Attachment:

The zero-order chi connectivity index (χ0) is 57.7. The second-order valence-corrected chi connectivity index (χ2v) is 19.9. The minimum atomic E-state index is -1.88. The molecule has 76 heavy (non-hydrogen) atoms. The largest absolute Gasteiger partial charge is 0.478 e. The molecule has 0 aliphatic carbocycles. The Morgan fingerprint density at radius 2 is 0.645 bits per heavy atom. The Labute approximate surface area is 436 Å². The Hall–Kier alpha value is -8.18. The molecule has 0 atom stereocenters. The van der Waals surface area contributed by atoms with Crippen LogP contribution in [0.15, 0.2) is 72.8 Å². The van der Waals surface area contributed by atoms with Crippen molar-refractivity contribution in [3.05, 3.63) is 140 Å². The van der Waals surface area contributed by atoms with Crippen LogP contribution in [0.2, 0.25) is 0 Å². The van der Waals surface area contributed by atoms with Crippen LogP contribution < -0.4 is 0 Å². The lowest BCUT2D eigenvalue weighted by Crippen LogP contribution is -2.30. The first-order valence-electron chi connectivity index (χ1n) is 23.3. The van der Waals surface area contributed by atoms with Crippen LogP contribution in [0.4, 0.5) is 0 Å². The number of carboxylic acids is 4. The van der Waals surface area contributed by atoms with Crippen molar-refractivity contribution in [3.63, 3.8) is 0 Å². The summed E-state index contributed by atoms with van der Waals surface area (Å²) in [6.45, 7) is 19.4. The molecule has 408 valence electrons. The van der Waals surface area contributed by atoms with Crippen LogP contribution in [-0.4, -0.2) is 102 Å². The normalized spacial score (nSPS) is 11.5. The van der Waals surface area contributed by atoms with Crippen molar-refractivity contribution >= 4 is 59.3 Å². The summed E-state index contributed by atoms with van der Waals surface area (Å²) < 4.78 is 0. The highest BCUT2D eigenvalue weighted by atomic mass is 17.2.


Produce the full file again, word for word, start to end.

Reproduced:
The zero-order chi connectivity index (χ0) is 57.7. The second-order valence-corrected chi connectivity index (χ2v) is 19.9. The minimum atomic E-state index is -1.88. The molecule has 76 heavy (non-hydrogen) atoms. The largest absolute Gasteiger partial charge is 0.478 e. The molecule has 0 aliphatic carbocycles. The Morgan fingerprint density at radius 2 is 0.645 bits per heavy atom. The Labute approximate surface area is 436 Å². The Hall–Kier alpha value is -8.18. The molecule has 0 atom stereocenters. The van der Waals surface area contributed by atoms with Crippen LogP contribution in [0.15, 0.2) is 72.8 Å². The van der Waals surface area contributed by atoms with Crippen molar-refractivity contribution in [3.05, 3.63) is 140 Å². The van der Waals surface area contributed by atoms with Crippen LogP contribution in [0.2, 0.25) is 0 Å². The van der Waals surface area contributed by atoms with Crippen LogP contribution < -0.4 is 0 Å². The lowest BCUT2D eigenvalue weighted by Crippen LogP contribution is -2.30. The first-order valence-electron chi connectivity index (χ1n) is 23.3. The van der Waals surface area contributed by atoms with Crippen LogP contribution in [0.4, 0.5) is 0 Å². The number of carboxylic acids is 4. The van der Waals surface area contributed by atoms with Crippen molar-refractivity contribution in [3.63, 3.8) is 0 Å². The summed E-state index contributed by atoms with van der Waals surface area (Å²) in [6.45, 7) is 19.4. The molecule has 408 valence electrons. The van der Waals surface area contributed by atoms with Crippen LogP contribution in [-0.4, -0.2) is 102 Å². The normalized spacial score (nSPS) is 11.5. The van der Waals surface area contributed by atoms with Crippen molar-refractivity contribution >= 4 is 59.3 Å². The summed E-state index contributed by atoms with van der Waals surface area (Å²) < 4.78 is 0. The highest BCUT2D eigenvalue weighted by atomic mass is 17.2.